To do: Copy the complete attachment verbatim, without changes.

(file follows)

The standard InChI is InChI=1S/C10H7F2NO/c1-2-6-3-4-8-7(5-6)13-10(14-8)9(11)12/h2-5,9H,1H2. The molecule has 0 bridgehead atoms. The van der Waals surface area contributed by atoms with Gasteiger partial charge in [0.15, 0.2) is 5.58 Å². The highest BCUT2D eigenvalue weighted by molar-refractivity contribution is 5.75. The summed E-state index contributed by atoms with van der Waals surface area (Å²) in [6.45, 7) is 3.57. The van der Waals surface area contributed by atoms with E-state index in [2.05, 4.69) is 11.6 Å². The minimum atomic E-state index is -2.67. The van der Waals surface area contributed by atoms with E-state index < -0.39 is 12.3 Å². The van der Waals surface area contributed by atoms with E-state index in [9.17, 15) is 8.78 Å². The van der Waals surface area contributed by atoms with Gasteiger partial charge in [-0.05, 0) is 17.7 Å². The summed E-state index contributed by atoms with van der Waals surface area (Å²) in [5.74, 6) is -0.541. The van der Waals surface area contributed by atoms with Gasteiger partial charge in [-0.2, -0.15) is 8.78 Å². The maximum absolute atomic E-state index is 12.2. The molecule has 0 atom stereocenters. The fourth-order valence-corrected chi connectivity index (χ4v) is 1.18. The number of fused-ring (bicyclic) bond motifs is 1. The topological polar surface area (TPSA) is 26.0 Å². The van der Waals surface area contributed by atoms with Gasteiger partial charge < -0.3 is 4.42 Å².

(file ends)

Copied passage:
The standard InChI is InChI=1S/C10H7F2NO/c1-2-6-3-4-8-7(5-6)13-10(14-8)9(11)12/h2-5,9H,1H2. The molecule has 0 bridgehead atoms. The van der Waals surface area contributed by atoms with Gasteiger partial charge in [0.15, 0.2) is 5.58 Å². The highest BCUT2D eigenvalue weighted by molar-refractivity contribution is 5.75. The summed E-state index contributed by atoms with van der Waals surface area (Å²) in [6.45, 7) is 3.57. The van der Waals surface area contributed by atoms with E-state index in [2.05, 4.69) is 11.6 Å². The minimum atomic E-state index is -2.67. The van der Waals surface area contributed by atoms with E-state index < -0.39 is 12.3 Å². The van der Waals surface area contributed by atoms with E-state index in [9.17, 15) is 8.78 Å². The van der Waals surface area contributed by atoms with Gasteiger partial charge in [-0.05, 0) is 17.7 Å². The summed E-state index contributed by atoms with van der Waals surface area (Å²) in [5.74, 6) is -0.541. The van der Waals surface area contributed by atoms with Gasteiger partial charge in [-0.2, -0.15) is 8.78 Å². The maximum absolute atomic E-state index is 12.2. The molecule has 0 atom stereocenters. The fourth-order valence-corrected chi connectivity index (χ4v) is 1.18. The number of fused-ring (bicyclic) bond motifs is 1. The topological polar surface area (TPSA) is 26.0 Å². The van der Waals surface area contributed by atoms with Gasteiger partial charge < -0.3 is 4.42 Å².